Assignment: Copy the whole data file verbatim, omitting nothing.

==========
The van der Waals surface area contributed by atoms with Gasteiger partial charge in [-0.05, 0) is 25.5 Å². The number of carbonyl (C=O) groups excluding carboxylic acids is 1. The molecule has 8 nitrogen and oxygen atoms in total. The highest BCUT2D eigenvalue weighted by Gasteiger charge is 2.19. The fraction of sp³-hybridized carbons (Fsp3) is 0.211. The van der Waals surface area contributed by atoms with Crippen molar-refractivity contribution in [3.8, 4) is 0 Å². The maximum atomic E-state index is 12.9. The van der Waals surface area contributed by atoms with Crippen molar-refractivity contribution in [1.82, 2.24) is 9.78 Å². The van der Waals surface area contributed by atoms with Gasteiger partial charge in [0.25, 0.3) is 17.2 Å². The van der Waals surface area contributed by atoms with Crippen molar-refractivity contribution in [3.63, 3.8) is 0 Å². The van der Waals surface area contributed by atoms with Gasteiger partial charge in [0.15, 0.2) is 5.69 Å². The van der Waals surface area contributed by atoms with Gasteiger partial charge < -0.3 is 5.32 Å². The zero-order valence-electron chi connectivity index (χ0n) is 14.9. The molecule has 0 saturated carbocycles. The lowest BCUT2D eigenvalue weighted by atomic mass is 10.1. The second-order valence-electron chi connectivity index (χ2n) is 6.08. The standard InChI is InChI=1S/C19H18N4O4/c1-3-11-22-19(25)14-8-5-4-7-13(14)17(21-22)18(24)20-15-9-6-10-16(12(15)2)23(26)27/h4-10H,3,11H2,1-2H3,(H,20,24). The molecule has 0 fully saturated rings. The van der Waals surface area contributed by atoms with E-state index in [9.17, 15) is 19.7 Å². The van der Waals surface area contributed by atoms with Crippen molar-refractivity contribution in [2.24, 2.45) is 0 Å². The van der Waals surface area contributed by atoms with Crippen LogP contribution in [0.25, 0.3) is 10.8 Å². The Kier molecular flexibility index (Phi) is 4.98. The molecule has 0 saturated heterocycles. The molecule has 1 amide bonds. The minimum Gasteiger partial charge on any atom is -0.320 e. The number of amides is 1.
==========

The van der Waals surface area contributed by atoms with Gasteiger partial charge in [-0.05, 0) is 25.5 Å². The number of carbonyl (C=O) groups excluding carboxylic acids is 1. The molecule has 8 nitrogen and oxygen atoms in total. The highest BCUT2D eigenvalue weighted by Gasteiger charge is 2.19. The fraction of sp³-hybridized carbons (Fsp3) is 0.211. The van der Waals surface area contributed by atoms with Crippen molar-refractivity contribution in [3.8, 4) is 0 Å². The maximum atomic E-state index is 12.9. The van der Waals surface area contributed by atoms with Crippen molar-refractivity contribution in [1.82, 2.24) is 9.78 Å². The van der Waals surface area contributed by atoms with Gasteiger partial charge in [0.25, 0.3) is 17.2 Å². The van der Waals surface area contributed by atoms with Crippen molar-refractivity contribution in [3.63, 3.8) is 0 Å². The van der Waals surface area contributed by atoms with Gasteiger partial charge in [0.15, 0.2) is 5.69 Å². The van der Waals surface area contributed by atoms with Gasteiger partial charge < -0.3 is 5.32 Å². The zero-order valence-electron chi connectivity index (χ0n) is 14.9. The molecule has 0 saturated carbocycles. The lowest BCUT2D eigenvalue weighted by atomic mass is 10.1. The second-order valence-electron chi connectivity index (χ2n) is 6.08. The standard InChI is InChI=1S/C19H18N4O4/c1-3-11-22-19(25)14-8-5-4-7-13(14)17(21-22)18(24)20-15-9-6-10-16(12(15)2)23(26)27/h4-10H,3,11H2,1-2H3,(H,20,24). The molecule has 0 fully saturated rings. The van der Waals surface area contributed by atoms with E-state index in [9.17, 15) is 19.7 Å². The van der Waals surface area contributed by atoms with Crippen molar-refractivity contribution in [2.24, 2.45) is 0 Å². The van der Waals surface area contributed by atoms with Crippen LogP contribution in [0.25, 0.3) is 10.8 Å². The Kier molecular flexibility index (Phi) is 4.98. The molecule has 0 saturated heterocycles. The molecule has 1 amide bonds. The minimum Gasteiger partial charge on any atom is -0.320 e. The number of amides is 1.